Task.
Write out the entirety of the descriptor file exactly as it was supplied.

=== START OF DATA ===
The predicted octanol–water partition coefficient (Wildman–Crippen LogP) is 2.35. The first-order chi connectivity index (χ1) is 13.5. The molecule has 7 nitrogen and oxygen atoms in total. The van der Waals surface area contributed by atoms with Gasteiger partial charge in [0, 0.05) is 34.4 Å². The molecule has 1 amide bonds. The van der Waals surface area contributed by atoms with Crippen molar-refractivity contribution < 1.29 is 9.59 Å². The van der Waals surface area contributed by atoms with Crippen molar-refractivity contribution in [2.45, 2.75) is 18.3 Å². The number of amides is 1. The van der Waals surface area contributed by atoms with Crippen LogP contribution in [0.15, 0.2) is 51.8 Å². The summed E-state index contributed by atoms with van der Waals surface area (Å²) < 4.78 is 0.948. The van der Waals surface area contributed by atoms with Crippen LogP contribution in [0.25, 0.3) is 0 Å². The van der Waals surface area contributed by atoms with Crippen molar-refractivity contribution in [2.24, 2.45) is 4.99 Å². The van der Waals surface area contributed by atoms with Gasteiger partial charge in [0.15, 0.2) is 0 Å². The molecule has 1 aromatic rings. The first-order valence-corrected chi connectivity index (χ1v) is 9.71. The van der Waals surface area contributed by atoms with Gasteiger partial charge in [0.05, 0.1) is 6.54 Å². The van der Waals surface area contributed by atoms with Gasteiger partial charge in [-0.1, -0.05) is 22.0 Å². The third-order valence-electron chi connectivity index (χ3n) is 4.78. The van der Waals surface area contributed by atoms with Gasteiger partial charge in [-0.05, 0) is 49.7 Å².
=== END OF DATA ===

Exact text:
The predicted octanol–water partition coefficient (Wildman–Crippen LogP) is 2.35. The first-order chi connectivity index (χ1) is 13.5. The molecule has 7 nitrogen and oxygen atoms in total. The van der Waals surface area contributed by atoms with Gasteiger partial charge in [0, 0.05) is 34.4 Å². The molecule has 1 amide bonds. The van der Waals surface area contributed by atoms with Crippen molar-refractivity contribution < 1.29 is 9.59 Å². The van der Waals surface area contributed by atoms with Crippen molar-refractivity contribution in [2.45, 2.75) is 18.3 Å². The number of amides is 1. The van der Waals surface area contributed by atoms with Crippen LogP contribution in [0.15, 0.2) is 51.8 Å². The summed E-state index contributed by atoms with van der Waals surface area (Å²) < 4.78 is 0.948. The van der Waals surface area contributed by atoms with Crippen LogP contribution in [0.25, 0.3) is 0 Å². The van der Waals surface area contributed by atoms with Crippen molar-refractivity contribution in [2.24, 2.45) is 4.99 Å². The van der Waals surface area contributed by atoms with Gasteiger partial charge in [0.15, 0.2) is 0 Å². The molecule has 1 aromatic rings. The first-order valence-corrected chi connectivity index (χ1v) is 9.71. The van der Waals surface area contributed by atoms with Gasteiger partial charge in [0.05, 0.1) is 6.54 Å². The van der Waals surface area contributed by atoms with Gasteiger partial charge in [-0.1, -0.05) is 22.0 Å². The third-order valence-electron chi connectivity index (χ3n) is 4.78. The van der Waals surface area contributed by atoms with Gasteiger partial charge in [-0.05, 0) is 49.7 Å².